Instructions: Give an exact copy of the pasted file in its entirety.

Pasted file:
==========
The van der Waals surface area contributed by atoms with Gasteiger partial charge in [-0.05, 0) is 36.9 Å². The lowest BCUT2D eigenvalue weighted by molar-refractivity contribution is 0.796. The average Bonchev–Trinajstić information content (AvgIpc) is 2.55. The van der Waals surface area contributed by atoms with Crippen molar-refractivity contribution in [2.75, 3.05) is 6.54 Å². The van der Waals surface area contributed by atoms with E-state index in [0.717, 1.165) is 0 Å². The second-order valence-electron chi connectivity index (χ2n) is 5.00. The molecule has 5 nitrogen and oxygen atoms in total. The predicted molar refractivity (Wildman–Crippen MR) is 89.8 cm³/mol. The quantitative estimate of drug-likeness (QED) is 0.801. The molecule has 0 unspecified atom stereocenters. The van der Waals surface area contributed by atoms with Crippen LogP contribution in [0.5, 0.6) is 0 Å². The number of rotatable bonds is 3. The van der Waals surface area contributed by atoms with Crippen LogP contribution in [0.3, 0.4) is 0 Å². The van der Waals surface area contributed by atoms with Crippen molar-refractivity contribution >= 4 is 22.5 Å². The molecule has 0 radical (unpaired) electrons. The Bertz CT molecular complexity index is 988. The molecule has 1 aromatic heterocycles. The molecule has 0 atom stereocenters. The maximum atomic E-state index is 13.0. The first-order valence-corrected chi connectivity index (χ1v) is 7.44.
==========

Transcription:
The van der Waals surface area contributed by atoms with Gasteiger partial charge in [-0.05, 0) is 36.9 Å². The lowest BCUT2D eigenvalue weighted by molar-refractivity contribution is 0.796. The average Bonchev–Trinajstić information content (AvgIpc) is 2.55. The van der Waals surface area contributed by atoms with Crippen molar-refractivity contribution in [2.75, 3.05) is 6.54 Å². The van der Waals surface area contributed by atoms with E-state index in [0.717, 1.165) is 0 Å². The second-order valence-electron chi connectivity index (χ2n) is 5.00. The molecule has 5 nitrogen and oxygen atoms in total. The predicted molar refractivity (Wildman–Crippen MR) is 89.8 cm³/mol. The quantitative estimate of drug-likeness (QED) is 0.801. The molecule has 0 unspecified atom stereocenters. The van der Waals surface area contributed by atoms with Crippen LogP contribution in [0.5, 0.6) is 0 Å². The number of rotatable bonds is 3. The van der Waals surface area contributed by atoms with Crippen LogP contribution in [0.3, 0.4) is 0 Å². The van der Waals surface area contributed by atoms with Crippen molar-refractivity contribution >= 4 is 22.5 Å². The molecule has 0 radical (unpaired) electrons. The Bertz CT molecular complexity index is 988. The molecule has 1 aromatic heterocycles. The molecule has 0 atom stereocenters. The maximum atomic E-state index is 13.0. The first-order valence-corrected chi connectivity index (χ1v) is 7.44.